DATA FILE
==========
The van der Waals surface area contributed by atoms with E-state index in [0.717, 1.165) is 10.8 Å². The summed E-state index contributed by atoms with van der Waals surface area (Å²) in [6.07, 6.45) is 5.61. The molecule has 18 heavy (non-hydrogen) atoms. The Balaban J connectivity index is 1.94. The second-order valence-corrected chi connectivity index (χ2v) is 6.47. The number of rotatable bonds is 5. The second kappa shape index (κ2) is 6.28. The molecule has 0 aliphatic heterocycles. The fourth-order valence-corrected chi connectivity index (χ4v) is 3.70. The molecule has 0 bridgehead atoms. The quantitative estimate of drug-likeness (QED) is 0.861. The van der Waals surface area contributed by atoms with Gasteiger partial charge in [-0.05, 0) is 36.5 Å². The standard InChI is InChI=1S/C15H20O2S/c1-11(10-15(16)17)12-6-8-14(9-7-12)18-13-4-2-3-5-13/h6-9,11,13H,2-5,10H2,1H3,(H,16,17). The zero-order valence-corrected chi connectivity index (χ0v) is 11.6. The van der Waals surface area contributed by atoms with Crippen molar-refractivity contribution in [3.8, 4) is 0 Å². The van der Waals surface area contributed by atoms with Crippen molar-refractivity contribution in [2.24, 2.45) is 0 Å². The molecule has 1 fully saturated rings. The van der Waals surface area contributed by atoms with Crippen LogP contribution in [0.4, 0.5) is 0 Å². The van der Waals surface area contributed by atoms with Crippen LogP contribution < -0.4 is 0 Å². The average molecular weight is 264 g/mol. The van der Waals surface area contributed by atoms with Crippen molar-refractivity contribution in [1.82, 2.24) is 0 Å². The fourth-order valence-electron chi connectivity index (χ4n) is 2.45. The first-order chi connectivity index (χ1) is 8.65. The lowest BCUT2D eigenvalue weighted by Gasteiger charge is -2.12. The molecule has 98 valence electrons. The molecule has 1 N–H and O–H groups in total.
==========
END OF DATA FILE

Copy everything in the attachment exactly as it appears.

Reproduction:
The van der Waals surface area contributed by atoms with E-state index in [0.717, 1.165) is 10.8 Å². The summed E-state index contributed by atoms with van der Waals surface area (Å²) in [6.07, 6.45) is 5.61. The molecule has 18 heavy (non-hydrogen) atoms. The Balaban J connectivity index is 1.94. The second-order valence-corrected chi connectivity index (χ2v) is 6.47. The number of rotatable bonds is 5. The second kappa shape index (κ2) is 6.28. The molecule has 0 aliphatic heterocycles. The fourth-order valence-corrected chi connectivity index (χ4v) is 3.70. The molecule has 0 bridgehead atoms. The quantitative estimate of drug-likeness (QED) is 0.861. The van der Waals surface area contributed by atoms with Gasteiger partial charge in [-0.05, 0) is 36.5 Å². The standard InChI is InChI=1S/C15H20O2S/c1-11(10-15(16)17)12-6-8-14(9-7-12)18-13-4-2-3-5-13/h6-9,11,13H,2-5,10H2,1H3,(H,16,17). The zero-order valence-corrected chi connectivity index (χ0v) is 11.6. The van der Waals surface area contributed by atoms with Crippen molar-refractivity contribution in [3.8, 4) is 0 Å². The van der Waals surface area contributed by atoms with Crippen molar-refractivity contribution in [2.24, 2.45) is 0 Å². The molecule has 1 fully saturated rings. The van der Waals surface area contributed by atoms with Crippen LogP contribution in [0.4, 0.5) is 0 Å². The van der Waals surface area contributed by atoms with Crippen LogP contribution < -0.4 is 0 Å². The average molecular weight is 264 g/mol. The van der Waals surface area contributed by atoms with Crippen molar-refractivity contribution in [1.82, 2.24) is 0 Å². The fourth-order valence-electron chi connectivity index (χ4n) is 2.45. The first-order chi connectivity index (χ1) is 8.65. The lowest BCUT2D eigenvalue weighted by Gasteiger charge is -2.12. The molecule has 98 valence electrons. The molecule has 1 N–H and O–H groups in total.